I'm a sucker for Deionarra-type characters, and in my humble opinion this is a very good moment in the game. I agree that the talk leaves little space for deliberation (e.g. prove to me you are right, woman! oh no, you can't), but all-in-all this meeting was long anticipated by me from the start. It's not perfect, but it's more then I could've hoped for since Planescape. We have a saying in Polish: a sparrow in your grasp is better than a pigeon on the roof.
In Spanish we have a similar expression - "más vale pájaro en mano que cien volando" (a bird in hand is worth more than a hundred flying)... I don't really think it applies to this case though because there simply wasn't a need for a Deionarra-type character, and it's even better to have none than to have a very poor attempt at it.
I don't even think they are that much alike either. Yes, both are ultimately doomed by their love for the protagonist, but the way their demise plays out and the kind of characters they are are very apart from one another. For starters, Iovara is a martyr, and her death is in service of an ideology that she thus corroborates as true. Deionarra is a victim of manipulation through and through, she sacrifices herself for a man she wasn't able to see for his real (present) self. The former speaks of another strength to the character, the latter of a weakness. Iovara is far too perfect and idealized throughout, she is a caring, selfless leader and voiceperson of truth whose only flaw is to trust an agent too much; Deionarra, on the other hand, may be the bearer of truth given her role as an oracle, but her actual character is far more flawed - her vision comes at the cost of blindness to the present, and even as you talk to her in her ghost-like form you manipulate her into seeing you as the lover she imagined you as ("Deionarra, I am in danger..." and so on). One aspect that I really like about Deionarra is that her blindness to the present suggests that the Nameless One she may have loved was a future him, not realizing that the future self would be radically different to the practical incarnation. Iovara is nowhere near this complex or flawed, and whereas Deionarra's prophecies only hint at a possible future and destiny ("you shall meet enemies three, but none more dangerous than yourself in your full glory" and so on), this is all in stark contrast to Iovara's far more concrete, factual revelations which leave absolutely no room for multiple interpretations. Whereas Deionarra foreshadows, Iovara outright explains, and does so things that had no apparent precedent throughout the game and which would also work far better had they been left up to the player's conclusions.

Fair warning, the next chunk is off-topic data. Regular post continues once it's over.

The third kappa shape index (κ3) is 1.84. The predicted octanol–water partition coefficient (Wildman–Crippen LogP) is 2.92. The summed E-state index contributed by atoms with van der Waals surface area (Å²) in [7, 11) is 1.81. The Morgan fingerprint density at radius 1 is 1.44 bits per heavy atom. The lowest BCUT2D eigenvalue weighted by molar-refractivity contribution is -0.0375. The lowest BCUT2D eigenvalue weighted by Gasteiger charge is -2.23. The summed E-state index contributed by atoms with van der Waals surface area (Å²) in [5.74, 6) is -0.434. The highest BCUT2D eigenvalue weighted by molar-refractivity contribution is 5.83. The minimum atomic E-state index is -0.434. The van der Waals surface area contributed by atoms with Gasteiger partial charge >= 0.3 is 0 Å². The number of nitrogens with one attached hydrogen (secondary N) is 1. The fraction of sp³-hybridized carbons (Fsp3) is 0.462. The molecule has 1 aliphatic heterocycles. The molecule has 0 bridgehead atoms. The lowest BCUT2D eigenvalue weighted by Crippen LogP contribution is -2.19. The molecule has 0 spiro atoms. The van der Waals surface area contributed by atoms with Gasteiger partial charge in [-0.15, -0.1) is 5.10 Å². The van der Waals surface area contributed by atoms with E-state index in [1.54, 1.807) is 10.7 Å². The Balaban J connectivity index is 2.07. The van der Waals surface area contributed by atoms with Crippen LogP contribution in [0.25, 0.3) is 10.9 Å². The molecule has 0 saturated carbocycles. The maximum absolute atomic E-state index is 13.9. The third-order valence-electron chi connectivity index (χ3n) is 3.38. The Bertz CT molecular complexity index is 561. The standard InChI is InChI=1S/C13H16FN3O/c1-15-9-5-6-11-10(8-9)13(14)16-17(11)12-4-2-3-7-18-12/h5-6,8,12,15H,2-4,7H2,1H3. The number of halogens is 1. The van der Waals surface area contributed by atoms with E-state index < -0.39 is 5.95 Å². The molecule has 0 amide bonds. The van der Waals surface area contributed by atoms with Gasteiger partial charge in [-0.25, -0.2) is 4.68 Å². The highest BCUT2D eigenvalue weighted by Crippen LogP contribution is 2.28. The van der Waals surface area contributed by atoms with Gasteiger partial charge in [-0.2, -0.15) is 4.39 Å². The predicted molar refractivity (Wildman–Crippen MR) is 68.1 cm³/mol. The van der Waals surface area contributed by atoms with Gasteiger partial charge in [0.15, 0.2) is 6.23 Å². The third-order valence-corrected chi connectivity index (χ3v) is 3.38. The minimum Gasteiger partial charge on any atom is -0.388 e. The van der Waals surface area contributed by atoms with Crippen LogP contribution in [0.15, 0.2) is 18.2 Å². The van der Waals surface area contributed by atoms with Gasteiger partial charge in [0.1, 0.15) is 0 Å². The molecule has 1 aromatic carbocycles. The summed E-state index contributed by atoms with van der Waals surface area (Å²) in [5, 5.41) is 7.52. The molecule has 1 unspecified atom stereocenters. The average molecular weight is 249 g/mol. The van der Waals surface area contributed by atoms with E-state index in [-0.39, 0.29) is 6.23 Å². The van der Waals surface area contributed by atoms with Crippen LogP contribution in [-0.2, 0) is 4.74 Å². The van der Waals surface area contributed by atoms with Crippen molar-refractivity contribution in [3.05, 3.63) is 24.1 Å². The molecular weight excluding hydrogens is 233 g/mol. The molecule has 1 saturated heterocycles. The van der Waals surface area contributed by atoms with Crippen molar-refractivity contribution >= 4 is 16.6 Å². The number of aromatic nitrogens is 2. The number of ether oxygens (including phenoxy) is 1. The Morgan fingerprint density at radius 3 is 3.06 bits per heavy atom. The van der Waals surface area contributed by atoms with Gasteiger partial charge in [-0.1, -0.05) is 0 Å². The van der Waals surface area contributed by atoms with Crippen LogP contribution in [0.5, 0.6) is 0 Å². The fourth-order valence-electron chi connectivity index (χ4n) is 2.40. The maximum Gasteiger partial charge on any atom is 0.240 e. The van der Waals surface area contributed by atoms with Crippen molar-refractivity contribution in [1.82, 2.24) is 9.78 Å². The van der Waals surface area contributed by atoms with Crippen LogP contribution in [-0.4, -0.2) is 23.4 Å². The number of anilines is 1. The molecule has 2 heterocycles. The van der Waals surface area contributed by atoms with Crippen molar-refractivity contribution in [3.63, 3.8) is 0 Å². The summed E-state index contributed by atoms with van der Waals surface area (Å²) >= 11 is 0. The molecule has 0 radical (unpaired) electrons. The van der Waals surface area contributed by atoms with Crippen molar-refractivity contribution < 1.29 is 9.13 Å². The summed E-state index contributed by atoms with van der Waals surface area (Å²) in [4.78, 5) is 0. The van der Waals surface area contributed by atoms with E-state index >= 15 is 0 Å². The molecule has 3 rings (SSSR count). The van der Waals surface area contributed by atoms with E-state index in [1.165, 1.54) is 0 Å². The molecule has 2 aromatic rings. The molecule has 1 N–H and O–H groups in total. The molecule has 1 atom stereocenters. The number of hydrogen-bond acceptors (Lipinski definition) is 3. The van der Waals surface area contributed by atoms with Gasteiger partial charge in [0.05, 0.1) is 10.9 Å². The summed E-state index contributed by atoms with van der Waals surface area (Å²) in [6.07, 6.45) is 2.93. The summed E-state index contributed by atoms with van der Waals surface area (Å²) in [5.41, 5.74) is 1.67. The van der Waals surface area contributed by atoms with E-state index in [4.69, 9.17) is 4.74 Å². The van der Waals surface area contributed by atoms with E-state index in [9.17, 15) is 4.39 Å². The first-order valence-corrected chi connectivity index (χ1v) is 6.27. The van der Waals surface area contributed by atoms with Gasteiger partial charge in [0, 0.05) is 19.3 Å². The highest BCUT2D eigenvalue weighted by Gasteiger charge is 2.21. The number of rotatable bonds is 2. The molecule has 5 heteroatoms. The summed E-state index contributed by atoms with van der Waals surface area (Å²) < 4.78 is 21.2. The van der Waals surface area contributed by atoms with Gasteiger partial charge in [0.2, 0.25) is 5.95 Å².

Edited by algroth, 21 October 2017 - 10:33 AM.